Like many men, I had my suspicions that coercive control was mainly an invention of militant feminism and that, if it happened at all, it happened to weak women who were, to a degree, complicit in their abuse. Since then two separate friends of mine, both strong, confident women, have fallen victim to this sort of relationship. It’s a terrifying problem and people (mainly, but not exclusively, women) need to be aware of the behaviour and its dangers.
This makes Karen King’s latest, The Stranger in my Bed, a timely novel.
Phil and Freya have married after a whirlwind romance. Two years later, the marriage is in trouble with rows that often turn violent. Mind games are being played. But who is the abuser and who is the victim? At this point, though, Phil is involved in a car crash when his brakes are tampered with. He wakes in hospital with no memory of the abuse. All he recalls is the courtship and marriage.
King’s book, then, sets out to tackle several different issues.
It’s a straightforward whodunit. Who tampered with the brakes (and continues a campaign to harass Phil, breaking into his house and leaving threatening notes in his home office)?
It’s (as it says on the cover) a psychological thriller. Is Freya really in danger from Phil or is it all in her mind? Or is Freya the abuser?
It’s a sort of romance. Given the chance to start again, can Phil and Freya rekindle the love that characterised the courtship and honeymoon that Phil remembers or are they doomed to remain in the cycle of abuse?
The story is told in the third person but with chapters from the point of view of different characters. Mainly it’s straightforwardly from Freya’s viewpoint but some chapters are from Phil’s point of view. Phil sees himself as a loving husband. OK, he can lose his temper from time to time, but then his wife, as he puts it “always presses his buttons”. Some of her behaviour (I can’t give examples because of spoilers) goes way beyond what I would consider acceptable in a marriage and I found my sympathies moving to Phil. Karen King’s willingness to forgive the kind of behaviour that would suggest a marriage has already broken down makes me uncomfortable and blurs some of the lines in the book. It certainly doesn’t fit well with the “can they get their marriage back on course” subplot. Surely the marriage is doomed? But, given the structure of many romantic novels, maybe there will be a happy ending after all.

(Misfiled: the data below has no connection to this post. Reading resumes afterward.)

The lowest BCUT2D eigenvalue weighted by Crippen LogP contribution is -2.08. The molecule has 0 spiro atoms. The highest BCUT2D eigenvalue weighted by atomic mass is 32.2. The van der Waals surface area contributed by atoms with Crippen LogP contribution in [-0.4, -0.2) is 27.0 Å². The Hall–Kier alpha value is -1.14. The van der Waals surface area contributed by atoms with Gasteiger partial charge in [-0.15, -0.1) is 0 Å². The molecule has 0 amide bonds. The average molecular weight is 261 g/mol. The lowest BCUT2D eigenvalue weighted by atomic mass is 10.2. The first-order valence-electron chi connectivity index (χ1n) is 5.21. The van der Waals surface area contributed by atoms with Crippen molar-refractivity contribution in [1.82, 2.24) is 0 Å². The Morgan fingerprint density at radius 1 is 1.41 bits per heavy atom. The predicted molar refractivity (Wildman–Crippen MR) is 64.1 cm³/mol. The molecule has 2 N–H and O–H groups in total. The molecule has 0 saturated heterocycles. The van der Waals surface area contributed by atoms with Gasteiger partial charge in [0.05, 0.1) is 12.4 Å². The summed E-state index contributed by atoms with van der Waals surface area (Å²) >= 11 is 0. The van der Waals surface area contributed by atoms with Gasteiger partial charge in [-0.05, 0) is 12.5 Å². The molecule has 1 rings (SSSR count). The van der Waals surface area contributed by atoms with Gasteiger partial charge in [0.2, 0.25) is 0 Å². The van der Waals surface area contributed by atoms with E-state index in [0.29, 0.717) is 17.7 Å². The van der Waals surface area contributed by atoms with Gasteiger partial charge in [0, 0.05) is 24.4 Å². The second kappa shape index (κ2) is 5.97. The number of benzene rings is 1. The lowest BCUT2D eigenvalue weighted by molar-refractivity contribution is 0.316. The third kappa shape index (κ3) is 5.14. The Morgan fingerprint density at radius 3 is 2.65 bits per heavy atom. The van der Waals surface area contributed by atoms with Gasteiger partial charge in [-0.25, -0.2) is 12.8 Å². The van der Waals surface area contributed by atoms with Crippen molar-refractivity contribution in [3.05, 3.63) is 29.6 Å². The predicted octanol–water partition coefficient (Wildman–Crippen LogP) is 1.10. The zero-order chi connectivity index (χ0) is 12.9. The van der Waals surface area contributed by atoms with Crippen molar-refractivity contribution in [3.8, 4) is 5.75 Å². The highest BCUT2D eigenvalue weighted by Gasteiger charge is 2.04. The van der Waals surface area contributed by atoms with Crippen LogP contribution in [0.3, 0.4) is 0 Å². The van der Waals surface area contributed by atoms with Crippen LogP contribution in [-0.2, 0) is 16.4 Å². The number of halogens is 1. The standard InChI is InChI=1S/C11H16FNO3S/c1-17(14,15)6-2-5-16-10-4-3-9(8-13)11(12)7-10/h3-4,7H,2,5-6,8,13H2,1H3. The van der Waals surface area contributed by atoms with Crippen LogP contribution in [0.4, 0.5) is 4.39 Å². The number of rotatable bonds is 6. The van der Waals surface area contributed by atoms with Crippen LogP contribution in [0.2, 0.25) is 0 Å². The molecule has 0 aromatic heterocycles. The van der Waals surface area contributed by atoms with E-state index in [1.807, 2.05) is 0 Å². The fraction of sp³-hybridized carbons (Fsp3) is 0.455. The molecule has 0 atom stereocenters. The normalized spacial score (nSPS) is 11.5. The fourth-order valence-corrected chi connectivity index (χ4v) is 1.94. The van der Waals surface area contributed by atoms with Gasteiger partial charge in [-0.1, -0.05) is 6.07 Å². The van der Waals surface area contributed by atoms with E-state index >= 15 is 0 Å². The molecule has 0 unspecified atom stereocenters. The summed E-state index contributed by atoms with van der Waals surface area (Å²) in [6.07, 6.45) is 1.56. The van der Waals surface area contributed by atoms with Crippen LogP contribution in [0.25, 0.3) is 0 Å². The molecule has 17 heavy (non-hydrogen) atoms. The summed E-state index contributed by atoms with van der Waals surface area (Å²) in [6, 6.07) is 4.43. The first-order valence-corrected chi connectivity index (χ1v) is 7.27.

Karen King has a lifetime of writing romance behind her and her writing flows well. All the bits that could be in a romance novel read just as they should. Nice, normal Freya, her handsome sexy husband, their comfortable home, her interesting job. But the ‘psychological thriller’ elements are less comfortable. I felt that there wasn’t quite enough menace for it to work as a thriller. Perhaps that’s what makes coercive control so insidious. It’s very difficult to believe that there can be a real threat lurking in such an apparently ‘normal’ home. Some authors of psychological thrillers introduce a pet animal at this stage – as with the rabbit whose fate gave rise to the expression ‘bunny boiler’ in ‘Fatal Attraction’. Dogs, too, have met grisly ends in plenty of films and books. I have a twisted mind: I miss that sort of peril in a thriller.
In summary, this is a romance author who is tackling an important, and very unromantic, subject. It has meant breaking away from her usual style to explore a new genre and, inevitably, there is some grinding of gears as the drive engages with a whole new terrain. But it’s an important subject and one that her audience probably isn’t that familiar with. It’s well written and carries the reader along and anything that makes people more aware of the issues is to be applauded.